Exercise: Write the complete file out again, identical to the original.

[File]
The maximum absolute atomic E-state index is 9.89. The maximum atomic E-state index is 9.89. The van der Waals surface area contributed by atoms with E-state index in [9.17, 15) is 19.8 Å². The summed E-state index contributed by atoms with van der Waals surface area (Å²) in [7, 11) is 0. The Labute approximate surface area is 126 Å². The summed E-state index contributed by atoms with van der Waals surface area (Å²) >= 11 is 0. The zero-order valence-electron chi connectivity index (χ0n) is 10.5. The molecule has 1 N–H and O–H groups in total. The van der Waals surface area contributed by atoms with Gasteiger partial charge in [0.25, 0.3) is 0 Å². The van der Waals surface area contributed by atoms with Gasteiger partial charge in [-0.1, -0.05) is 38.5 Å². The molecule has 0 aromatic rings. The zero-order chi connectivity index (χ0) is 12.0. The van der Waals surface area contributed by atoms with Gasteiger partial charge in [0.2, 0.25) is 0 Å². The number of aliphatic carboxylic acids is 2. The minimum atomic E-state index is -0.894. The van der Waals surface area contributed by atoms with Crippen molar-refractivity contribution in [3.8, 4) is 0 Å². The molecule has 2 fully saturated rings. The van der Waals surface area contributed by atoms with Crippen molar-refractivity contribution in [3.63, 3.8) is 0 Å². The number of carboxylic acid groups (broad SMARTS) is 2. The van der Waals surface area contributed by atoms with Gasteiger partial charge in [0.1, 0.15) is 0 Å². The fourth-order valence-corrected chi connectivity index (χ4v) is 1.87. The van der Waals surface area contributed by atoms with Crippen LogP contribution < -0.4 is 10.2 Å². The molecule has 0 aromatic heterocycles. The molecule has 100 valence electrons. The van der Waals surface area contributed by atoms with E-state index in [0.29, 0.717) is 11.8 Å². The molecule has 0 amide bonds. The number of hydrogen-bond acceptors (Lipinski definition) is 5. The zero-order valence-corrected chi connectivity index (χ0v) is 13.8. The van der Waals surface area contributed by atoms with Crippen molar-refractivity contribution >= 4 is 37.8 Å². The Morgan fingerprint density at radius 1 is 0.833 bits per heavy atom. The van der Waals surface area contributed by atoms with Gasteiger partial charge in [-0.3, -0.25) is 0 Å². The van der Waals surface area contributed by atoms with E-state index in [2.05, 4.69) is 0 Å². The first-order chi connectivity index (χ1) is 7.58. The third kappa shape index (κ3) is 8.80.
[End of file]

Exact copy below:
The maximum absolute atomic E-state index is 9.89. The maximum atomic E-state index is 9.89. The van der Waals surface area contributed by atoms with E-state index in [9.17, 15) is 19.8 Å². The summed E-state index contributed by atoms with van der Waals surface area (Å²) in [7, 11) is 0. The Labute approximate surface area is 126 Å². The summed E-state index contributed by atoms with van der Waals surface area (Å²) >= 11 is 0. The zero-order valence-electron chi connectivity index (χ0n) is 10.5. The molecule has 1 N–H and O–H groups in total. The van der Waals surface area contributed by atoms with Gasteiger partial charge in [0.25, 0.3) is 0 Å². The van der Waals surface area contributed by atoms with Gasteiger partial charge in [-0.1, -0.05) is 38.5 Å². The molecule has 0 aromatic rings. The zero-order chi connectivity index (χ0) is 12.0. The van der Waals surface area contributed by atoms with Gasteiger partial charge in [0.2, 0.25) is 0 Å². The number of aliphatic carboxylic acids is 2. The minimum atomic E-state index is -0.894. The van der Waals surface area contributed by atoms with Crippen molar-refractivity contribution in [3.8, 4) is 0 Å². The molecule has 2 fully saturated rings. The van der Waals surface area contributed by atoms with Crippen molar-refractivity contribution in [3.63, 3.8) is 0 Å². The number of carboxylic acid groups (broad SMARTS) is 2. The van der Waals surface area contributed by atoms with Gasteiger partial charge in [0.1, 0.15) is 0 Å². The fourth-order valence-corrected chi connectivity index (χ4v) is 1.87. The van der Waals surface area contributed by atoms with Crippen LogP contribution < -0.4 is 10.2 Å². The molecule has 0 aromatic heterocycles. The molecule has 100 valence electrons. The van der Waals surface area contributed by atoms with E-state index in [0.29, 0.717) is 11.8 Å². The molecule has 0 amide bonds. The number of hydrogen-bond acceptors (Lipinski definition) is 5. The zero-order valence-corrected chi connectivity index (χ0v) is 13.8. The van der Waals surface area contributed by atoms with Crippen molar-refractivity contribution >= 4 is 37.8 Å². The Morgan fingerprint density at radius 1 is 0.833 bits per heavy atom. The van der Waals surface area contributed by atoms with Gasteiger partial charge in [-0.3, -0.25) is 0 Å². The van der Waals surface area contributed by atoms with E-state index in [2.05, 4.69) is 0 Å². The first-order chi connectivity index (χ1) is 7.58. The third kappa shape index (κ3) is 8.80.